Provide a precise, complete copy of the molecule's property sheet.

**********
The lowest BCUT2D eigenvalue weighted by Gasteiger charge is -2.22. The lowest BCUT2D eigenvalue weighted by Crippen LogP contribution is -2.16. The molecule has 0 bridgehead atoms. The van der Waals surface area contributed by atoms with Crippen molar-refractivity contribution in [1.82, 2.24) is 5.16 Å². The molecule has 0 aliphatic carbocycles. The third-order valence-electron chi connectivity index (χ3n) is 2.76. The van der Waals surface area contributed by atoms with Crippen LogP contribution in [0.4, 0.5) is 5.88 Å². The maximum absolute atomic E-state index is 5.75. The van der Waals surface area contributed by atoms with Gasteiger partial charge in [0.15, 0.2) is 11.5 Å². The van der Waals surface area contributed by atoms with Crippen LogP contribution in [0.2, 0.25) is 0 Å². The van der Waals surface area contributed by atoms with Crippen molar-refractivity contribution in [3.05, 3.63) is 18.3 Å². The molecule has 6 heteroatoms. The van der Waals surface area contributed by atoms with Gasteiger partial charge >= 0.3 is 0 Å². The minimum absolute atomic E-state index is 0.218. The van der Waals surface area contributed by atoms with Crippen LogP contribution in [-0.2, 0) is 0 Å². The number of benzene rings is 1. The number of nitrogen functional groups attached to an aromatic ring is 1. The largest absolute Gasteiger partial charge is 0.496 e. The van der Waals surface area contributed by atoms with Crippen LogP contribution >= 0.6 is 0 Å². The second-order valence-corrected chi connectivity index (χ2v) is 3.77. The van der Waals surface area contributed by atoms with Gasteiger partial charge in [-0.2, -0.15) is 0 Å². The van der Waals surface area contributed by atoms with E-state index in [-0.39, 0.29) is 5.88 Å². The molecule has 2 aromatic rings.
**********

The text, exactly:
The lowest BCUT2D eigenvalue weighted by Gasteiger charge is -2.22. The lowest BCUT2D eigenvalue weighted by Crippen LogP contribution is -2.16. The molecule has 0 bridgehead atoms. The van der Waals surface area contributed by atoms with Crippen molar-refractivity contribution in [1.82, 2.24) is 5.16 Å². The molecule has 0 aliphatic carbocycles. The third-order valence-electron chi connectivity index (χ3n) is 2.76. The van der Waals surface area contributed by atoms with Crippen LogP contribution in [0.4, 0.5) is 5.88 Å². The maximum absolute atomic E-state index is 5.75. The van der Waals surface area contributed by atoms with Gasteiger partial charge in [0.15, 0.2) is 11.5 Å². The van der Waals surface area contributed by atoms with Crippen LogP contribution in [0.2, 0.25) is 0 Å². The van der Waals surface area contributed by atoms with Crippen molar-refractivity contribution in [3.05, 3.63) is 18.3 Å². The molecule has 6 heteroatoms. The van der Waals surface area contributed by atoms with Gasteiger partial charge >= 0.3 is 0 Å². The minimum absolute atomic E-state index is 0.218. The van der Waals surface area contributed by atoms with Crippen LogP contribution in [-0.2, 0) is 0 Å². The number of benzene rings is 1. The number of nitrogen functional groups attached to an aromatic ring is 1. The largest absolute Gasteiger partial charge is 0.496 e. The van der Waals surface area contributed by atoms with Crippen LogP contribution >= 0.6 is 0 Å². The second-order valence-corrected chi connectivity index (χ2v) is 3.77. The van der Waals surface area contributed by atoms with Gasteiger partial charge in [-0.2, -0.15) is 0 Å². The van der Waals surface area contributed by atoms with E-state index in [-0.39, 0.29) is 5.88 Å². The molecule has 2 aromatic rings.